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Our Stories

For GPED is important to share the stories of our patients as well as those of all the people working and helping our cause. GPED thanks everybody making our work possible. We wouldn't be able to do this without your support. 

Deborah, in 2018 she will become the first trained pediatric endocrine nurse in Ghana.

From May 2018, British Columbia Children’s Hospital in Vancouver, Canada; will receive Deborah Amakye Ansah, a pediatric nurse from Ghana working at the Pediatric Endocrine Clinic at the Komfo Anokye Teaching Hospital (KATH) in Kumasi, Ghana.The clinic started in 2012 with only one patient. Currently, there are approximately 600 patients with endocrine disorders with 155 of them having diabetes. Once back Ghana, she will help in education to families of children with diabetes and other endocrine disorders.  


Help us raise $3650 CAD to cover her expenses to do this exchange from Ghana to Canada. All donations greater than $20 are eligible for a tax return receipt.

Click here to see Deborah’s full story.

GPED helping Michael, a 9 year old from Zambia 

Michael suffers from Type III Osteogenesis Imperfecta, this means he has had multiple fractures in his legs and cannot put any weight on the lower half of his body. There is no cure for Michael’s condition, but we can prevent pain and additional fractures with bisphosphonate therapy, along with other therapies, vitamins and supplements.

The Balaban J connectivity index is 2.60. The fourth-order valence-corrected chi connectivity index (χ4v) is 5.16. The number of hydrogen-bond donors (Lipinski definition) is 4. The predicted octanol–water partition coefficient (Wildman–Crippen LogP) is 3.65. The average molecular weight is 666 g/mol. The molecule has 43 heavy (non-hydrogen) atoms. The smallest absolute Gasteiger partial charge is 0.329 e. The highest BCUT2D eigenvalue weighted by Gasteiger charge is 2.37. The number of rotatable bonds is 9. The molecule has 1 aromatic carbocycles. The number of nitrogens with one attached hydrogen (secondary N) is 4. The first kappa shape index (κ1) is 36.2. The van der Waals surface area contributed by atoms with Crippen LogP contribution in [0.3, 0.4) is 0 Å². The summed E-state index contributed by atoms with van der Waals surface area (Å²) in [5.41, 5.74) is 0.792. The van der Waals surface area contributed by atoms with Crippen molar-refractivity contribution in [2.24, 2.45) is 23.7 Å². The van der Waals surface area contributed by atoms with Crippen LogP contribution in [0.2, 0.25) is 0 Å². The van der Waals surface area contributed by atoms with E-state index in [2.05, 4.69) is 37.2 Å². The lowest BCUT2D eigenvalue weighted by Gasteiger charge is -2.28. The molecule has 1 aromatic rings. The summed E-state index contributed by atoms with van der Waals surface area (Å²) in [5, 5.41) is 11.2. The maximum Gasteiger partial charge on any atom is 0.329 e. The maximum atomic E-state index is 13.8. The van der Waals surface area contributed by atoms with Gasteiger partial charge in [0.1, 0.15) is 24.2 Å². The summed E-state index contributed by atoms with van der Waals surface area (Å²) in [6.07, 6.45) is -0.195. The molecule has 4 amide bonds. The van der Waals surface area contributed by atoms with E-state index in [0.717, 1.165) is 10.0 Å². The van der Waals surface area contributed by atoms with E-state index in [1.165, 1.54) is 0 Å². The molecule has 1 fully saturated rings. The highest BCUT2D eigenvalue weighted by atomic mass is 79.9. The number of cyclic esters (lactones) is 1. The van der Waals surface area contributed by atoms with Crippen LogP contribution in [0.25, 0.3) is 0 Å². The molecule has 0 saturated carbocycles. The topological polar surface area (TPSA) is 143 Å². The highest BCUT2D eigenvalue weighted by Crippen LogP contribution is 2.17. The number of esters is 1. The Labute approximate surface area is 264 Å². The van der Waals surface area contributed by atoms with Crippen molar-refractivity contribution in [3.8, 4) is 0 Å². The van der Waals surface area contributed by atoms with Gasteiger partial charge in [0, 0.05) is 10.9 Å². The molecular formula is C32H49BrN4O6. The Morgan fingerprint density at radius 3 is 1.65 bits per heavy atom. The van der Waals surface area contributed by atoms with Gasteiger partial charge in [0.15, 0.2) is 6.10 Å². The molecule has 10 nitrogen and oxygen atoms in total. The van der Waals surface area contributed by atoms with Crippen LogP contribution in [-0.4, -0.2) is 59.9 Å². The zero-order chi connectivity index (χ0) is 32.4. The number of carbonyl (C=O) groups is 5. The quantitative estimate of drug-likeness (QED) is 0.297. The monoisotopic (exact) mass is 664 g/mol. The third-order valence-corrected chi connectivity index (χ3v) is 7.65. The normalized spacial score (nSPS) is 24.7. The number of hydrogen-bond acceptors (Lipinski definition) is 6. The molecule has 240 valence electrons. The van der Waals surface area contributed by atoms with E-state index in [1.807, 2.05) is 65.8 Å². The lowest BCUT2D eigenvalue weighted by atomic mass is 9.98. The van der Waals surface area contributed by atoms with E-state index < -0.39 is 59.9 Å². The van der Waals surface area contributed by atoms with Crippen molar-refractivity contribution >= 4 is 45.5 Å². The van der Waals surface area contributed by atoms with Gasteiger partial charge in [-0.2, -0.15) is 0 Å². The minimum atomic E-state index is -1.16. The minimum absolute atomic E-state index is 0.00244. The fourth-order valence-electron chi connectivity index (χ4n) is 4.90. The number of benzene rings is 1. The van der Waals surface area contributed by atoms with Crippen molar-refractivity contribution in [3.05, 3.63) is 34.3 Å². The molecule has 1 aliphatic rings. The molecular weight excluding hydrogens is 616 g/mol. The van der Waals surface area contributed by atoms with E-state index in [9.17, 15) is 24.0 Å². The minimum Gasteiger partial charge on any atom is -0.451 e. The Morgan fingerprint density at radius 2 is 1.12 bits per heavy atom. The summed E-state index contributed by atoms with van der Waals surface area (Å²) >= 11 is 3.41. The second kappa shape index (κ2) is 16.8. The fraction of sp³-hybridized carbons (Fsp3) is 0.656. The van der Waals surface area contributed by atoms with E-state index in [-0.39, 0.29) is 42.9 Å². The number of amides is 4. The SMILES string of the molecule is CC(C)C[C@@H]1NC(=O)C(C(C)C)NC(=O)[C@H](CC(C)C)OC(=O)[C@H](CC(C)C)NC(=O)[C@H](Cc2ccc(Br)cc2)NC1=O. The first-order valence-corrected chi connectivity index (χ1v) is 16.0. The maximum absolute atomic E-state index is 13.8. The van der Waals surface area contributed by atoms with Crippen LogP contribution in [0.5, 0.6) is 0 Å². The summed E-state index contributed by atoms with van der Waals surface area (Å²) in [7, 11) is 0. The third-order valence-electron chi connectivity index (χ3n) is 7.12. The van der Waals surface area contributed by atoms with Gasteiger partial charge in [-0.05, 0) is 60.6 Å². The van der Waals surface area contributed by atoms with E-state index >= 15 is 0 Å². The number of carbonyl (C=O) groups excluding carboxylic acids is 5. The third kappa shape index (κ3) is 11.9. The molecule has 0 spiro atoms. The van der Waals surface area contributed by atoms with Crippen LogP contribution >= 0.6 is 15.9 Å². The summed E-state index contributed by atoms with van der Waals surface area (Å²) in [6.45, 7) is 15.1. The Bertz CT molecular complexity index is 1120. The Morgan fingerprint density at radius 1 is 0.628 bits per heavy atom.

Bisphosphonate therapy is given in a short infusion twice a year, however it is not available in Zambia. GPED identified a suitable specialist for Michael in South Africa and provided him with his first biphosphonate treatment on October 31st, 2017. The most immediate, and perhaps the life-changing effect of this medication is the pain relief. In the coming years, we are hoping to make his bones solid so that, after surgical correction, he may one day walk!

Click here to see Michael’s full story.

Meet and support Camille 

Camille remembers the constant thirst and urges to urinate, the stinging hunger, and how tired she felt. She was 14 at the time and didn’t understand what was making her sick, or what diabetes even was. The next few months she was in and out of the hospital, and when she was home, faced the judgement and isolation from her family. Luckily she was referred to the Kay Mackenson clinic, where she received the help and support she needed. Now Camille is 17, back in school at the top of her class, and is studying hard towards her goal of becoming a nurse. (On this picture, Camille was participating in the Diabetes Camp organized by Kay Mackenson where she broke her ankle. Thanks to the immediate assistance, she is now  full recovered!)

Click here to read Camille’s full story.

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